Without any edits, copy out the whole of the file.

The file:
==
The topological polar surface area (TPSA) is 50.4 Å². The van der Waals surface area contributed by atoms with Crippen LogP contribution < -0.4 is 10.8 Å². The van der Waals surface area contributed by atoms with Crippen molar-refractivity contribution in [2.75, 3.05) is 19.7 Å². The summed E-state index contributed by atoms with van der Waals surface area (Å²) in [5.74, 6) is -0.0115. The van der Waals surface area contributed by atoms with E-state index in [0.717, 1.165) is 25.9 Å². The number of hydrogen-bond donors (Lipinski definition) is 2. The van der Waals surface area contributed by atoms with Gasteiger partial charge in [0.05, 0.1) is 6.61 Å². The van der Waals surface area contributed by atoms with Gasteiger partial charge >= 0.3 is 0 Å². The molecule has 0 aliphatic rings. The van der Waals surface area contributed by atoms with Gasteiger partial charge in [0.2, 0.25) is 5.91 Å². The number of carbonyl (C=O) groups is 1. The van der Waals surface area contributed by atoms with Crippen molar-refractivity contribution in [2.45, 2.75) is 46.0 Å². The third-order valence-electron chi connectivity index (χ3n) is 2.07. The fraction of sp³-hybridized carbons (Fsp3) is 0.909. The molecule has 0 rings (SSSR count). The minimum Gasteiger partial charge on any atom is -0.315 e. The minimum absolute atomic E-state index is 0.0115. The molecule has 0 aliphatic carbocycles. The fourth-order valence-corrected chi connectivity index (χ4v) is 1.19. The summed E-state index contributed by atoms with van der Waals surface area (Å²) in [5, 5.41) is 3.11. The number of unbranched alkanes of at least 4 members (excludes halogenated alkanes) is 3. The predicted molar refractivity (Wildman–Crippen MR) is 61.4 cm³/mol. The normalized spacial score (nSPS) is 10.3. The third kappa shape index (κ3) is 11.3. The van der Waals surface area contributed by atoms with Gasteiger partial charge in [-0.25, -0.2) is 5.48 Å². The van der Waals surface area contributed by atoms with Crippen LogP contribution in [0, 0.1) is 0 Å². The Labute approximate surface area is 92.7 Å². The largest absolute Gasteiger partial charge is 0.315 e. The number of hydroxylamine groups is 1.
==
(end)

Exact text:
The topological polar surface area (TPSA) is 50.4 Å². The van der Waals surface area contributed by atoms with Crippen LogP contribution < -0.4 is 10.8 Å². The van der Waals surface area contributed by atoms with Crippen molar-refractivity contribution in [2.75, 3.05) is 19.7 Å². The summed E-state index contributed by atoms with van der Waals surface area (Å²) in [5.74, 6) is -0.0115. The van der Waals surface area contributed by atoms with E-state index in [0.717, 1.165) is 25.9 Å². The number of hydrogen-bond donors (Lipinski definition) is 2. The van der Waals surface area contributed by atoms with Gasteiger partial charge in [0.05, 0.1) is 6.61 Å². The van der Waals surface area contributed by atoms with Gasteiger partial charge >= 0.3 is 0 Å². The molecule has 0 aliphatic rings. The van der Waals surface area contributed by atoms with Gasteiger partial charge in [0.2, 0.25) is 5.91 Å². The number of carbonyl (C=O) groups is 1. The van der Waals surface area contributed by atoms with Crippen molar-refractivity contribution in [2.45, 2.75) is 46.0 Å². The third-order valence-electron chi connectivity index (χ3n) is 2.07. The fraction of sp³-hybridized carbons (Fsp3) is 0.909. The molecule has 0 rings (SSSR count). The minimum Gasteiger partial charge on any atom is -0.315 e. The minimum absolute atomic E-state index is 0.0115. The molecule has 0 aliphatic carbocycles. The fourth-order valence-corrected chi connectivity index (χ4v) is 1.19. The summed E-state index contributed by atoms with van der Waals surface area (Å²) in [5, 5.41) is 3.11. The number of unbranched alkanes of at least 4 members (excludes halogenated alkanes) is 3. The predicted molar refractivity (Wildman–Crippen MR) is 61.4 cm³/mol. The normalized spacial score (nSPS) is 10.3. The third kappa shape index (κ3) is 11.3. The van der Waals surface area contributed by atoms with Gasteiger partial charge in [-0.25, -0.2) is 5.48 Å². The van der Waals surface area contributed by atoms with Crippen LogP contribution in [0, 0.1) is 0 Å². The Labute approximate surface area is 92.7 Å². The largest absolute Gasteiger partial charge is 0.315 e. The number of hydroxylamine groups is 1.